Funny Developer Tricks – first_rows(999999999)

I ran across a funny SQL statement recently (funny strange, not funny ha ha – well actually funny ha ha too I guess). It had a first_rows hint like so:

 
 
select /*+ FIRST_ROWS (999999999)  */ 
"MANDT" , "OPBEL" , "OPUPW" , "OPUPK" , "OPUPZ" , "BUKRS" , "GSBER" , "BUPLA" , "SEGMENT" , 
"AUGST" , "GPART" , "VTREF" , "VTRE2" , "VKONT" , "ABWBL" , "ABWTP" , "ABWKT" , "APPLK" , 
"HVORG" , "TVORG" , "KOFIZ" , "SPART" , "HKONT", "MWSKZ" , "MWSZKZ" , "XANZA" , "STAKZ" , 
"BLDAT" , "BUDAT" , "OPTXT" , "WAERS" , "FAEDN", "FAEDS" , "VERKZ" , "STUDT" , "SKTPZ" , 
"XMANL" , "KURSF" , "BETRH" , "BETRW" , "BETR2" , "BETR3" , "SKFBT" , "SBETH" , "SBETW" , 
"SBET2" , "SBET3" , "MWSKO" , "MWVKO" , "TXRUL" , "SPZAH" , "PYMET" , "PYBUK" , "PERNR" ,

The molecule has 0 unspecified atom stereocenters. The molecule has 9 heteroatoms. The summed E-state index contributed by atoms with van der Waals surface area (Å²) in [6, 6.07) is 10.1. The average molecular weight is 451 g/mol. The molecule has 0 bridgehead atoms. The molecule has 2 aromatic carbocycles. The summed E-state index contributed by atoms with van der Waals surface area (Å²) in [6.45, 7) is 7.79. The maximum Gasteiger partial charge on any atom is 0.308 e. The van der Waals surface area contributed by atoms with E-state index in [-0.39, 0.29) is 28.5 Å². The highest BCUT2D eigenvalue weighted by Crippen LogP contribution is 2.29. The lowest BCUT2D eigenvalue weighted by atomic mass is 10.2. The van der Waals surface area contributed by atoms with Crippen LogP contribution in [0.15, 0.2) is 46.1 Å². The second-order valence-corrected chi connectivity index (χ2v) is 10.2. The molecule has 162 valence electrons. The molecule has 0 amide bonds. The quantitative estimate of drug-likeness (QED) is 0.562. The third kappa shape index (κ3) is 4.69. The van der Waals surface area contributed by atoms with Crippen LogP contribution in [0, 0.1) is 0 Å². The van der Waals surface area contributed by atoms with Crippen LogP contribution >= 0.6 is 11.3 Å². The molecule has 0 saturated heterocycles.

"GRKEY" , "PERSL" , "XAESP" , "AUGDT" , "AUGBL" , "AUGBD" , "AUGRD" , "AUGWA" , "AUGBT" , 
"AUGBS" , "AUGSK" , "AUGVD" , "AUGOB" , "WHANG" , "WHGRP" , "XEIPH" , "MAHNV" , "MANSP" , 
"XAUGP" , "ABRZU" , "ABRZO" , "FDGRP" , "FDLEV" , "FDZTG", "FDWBT" , "XTAUS" , "AUGRS" , 
"PYGRP" , "PDTYP" , "SPERZ" , "INFOZ" , "TXJCD" , "TXDAT" ,"VBUND" , "KONTT" , "KONTL" , 
"OPSTA" , "BLART" , "EMGPA" , "EMBVT" , "EMADR" , "IKEY" , "EUROU" , "XRAGL" , "ASTKZ" , 
"ASBLG" , "XBLNR" , "INKPS" , "RNDPS" , "QSSKZ" , "QSSEW" , "QSPTP" , "QSSHB" , "QBSHB" , 
"QSZNR" , "RFUPK" , "STRKZ" , "FITPR" , "XPYOR" , "LANDL" , "INTBU", "EMCRD" , "C4EYE" , 
"C4EYP" , "SCTAX" , "STTAX" , "STZAL" , "ORUPZ" , "NEGBU" , "SUBAP" , "PSWSL" , "PSWBT" ,